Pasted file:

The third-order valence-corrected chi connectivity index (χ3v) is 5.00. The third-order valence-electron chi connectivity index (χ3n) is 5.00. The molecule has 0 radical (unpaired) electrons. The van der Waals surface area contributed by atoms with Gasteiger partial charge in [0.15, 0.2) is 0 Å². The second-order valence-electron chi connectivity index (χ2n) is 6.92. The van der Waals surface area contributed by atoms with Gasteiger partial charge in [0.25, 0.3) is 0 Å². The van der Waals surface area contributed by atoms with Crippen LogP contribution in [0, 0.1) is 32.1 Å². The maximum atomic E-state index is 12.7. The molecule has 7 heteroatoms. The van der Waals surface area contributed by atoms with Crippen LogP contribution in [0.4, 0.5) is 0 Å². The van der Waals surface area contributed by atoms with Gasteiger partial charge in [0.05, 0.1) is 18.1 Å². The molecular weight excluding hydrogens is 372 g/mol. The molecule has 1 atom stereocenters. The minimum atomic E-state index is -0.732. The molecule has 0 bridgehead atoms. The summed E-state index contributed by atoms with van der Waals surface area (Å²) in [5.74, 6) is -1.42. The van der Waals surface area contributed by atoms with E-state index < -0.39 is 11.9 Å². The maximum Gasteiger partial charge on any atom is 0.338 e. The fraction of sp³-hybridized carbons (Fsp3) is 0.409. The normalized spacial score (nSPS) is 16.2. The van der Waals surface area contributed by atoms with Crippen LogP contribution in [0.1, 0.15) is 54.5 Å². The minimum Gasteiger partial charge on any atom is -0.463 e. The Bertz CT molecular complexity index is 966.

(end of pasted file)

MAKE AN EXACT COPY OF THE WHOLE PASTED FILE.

The third-order valence-corrected chi connectivity index (χ3v) is 5.00. The third-order valence-electron chi connectivity index (χ3n) is 5.00. The molecule has 0 radical (unpaired) electrons. The van der Waals surface area contributed by atoms with Gasteiger partial charge in [0.15, 0.2) is 0 Å². The second-order valence-electron chi connectivity index (χ2n) is 6.92. The van der Waals surface area contributed by atoms with Gasteiger partial charge in [0.25, 0.3) is 0 Å². The van der Waals surface area contributed by atoms with Crippen LogP contribution in [0, 0.1) is 32.1 Å². The maximum atomic E-state index is 12.7. The molecule has 7 heteroatoms. The van der Waals surface area contributed by atoms with Crippen LogP contribution in [0.4, 0.5) is 0 Å². The van der Waals surface area contributed by atoms with Gasteiger partial charge in [0.05, 0.1) is 18.1 Å². The molecular weight excluding hydrogens is 372 g/mol. The molecule has 1 atom stereocenters. The minimum atomic E-state index is -0.732. The molecule has 0 bridgehead atoms. The summed E-state index contributed by atoms with van der Waals surface area (Å²) in [5.74, 6) is -1.42. The van der Waals surface area contributed by atoms with E-state index < -0.39 is 11.9 Å². The maximum Gasteiger partial charge on any atom is 0.338 e. The fraction of sp³-hybridized carbons (Fsp3) is 0.409. The normalized spacial score (nSPS) is 16.2. The van der Waals surface area contributed by atoms with Crippen LogP contribution in [0.1, 0.15) is 54.5 Å². The minimum Gasteiger partial charge on any atom is -0.463 e. The Bertz CT molecular complexity index is 966.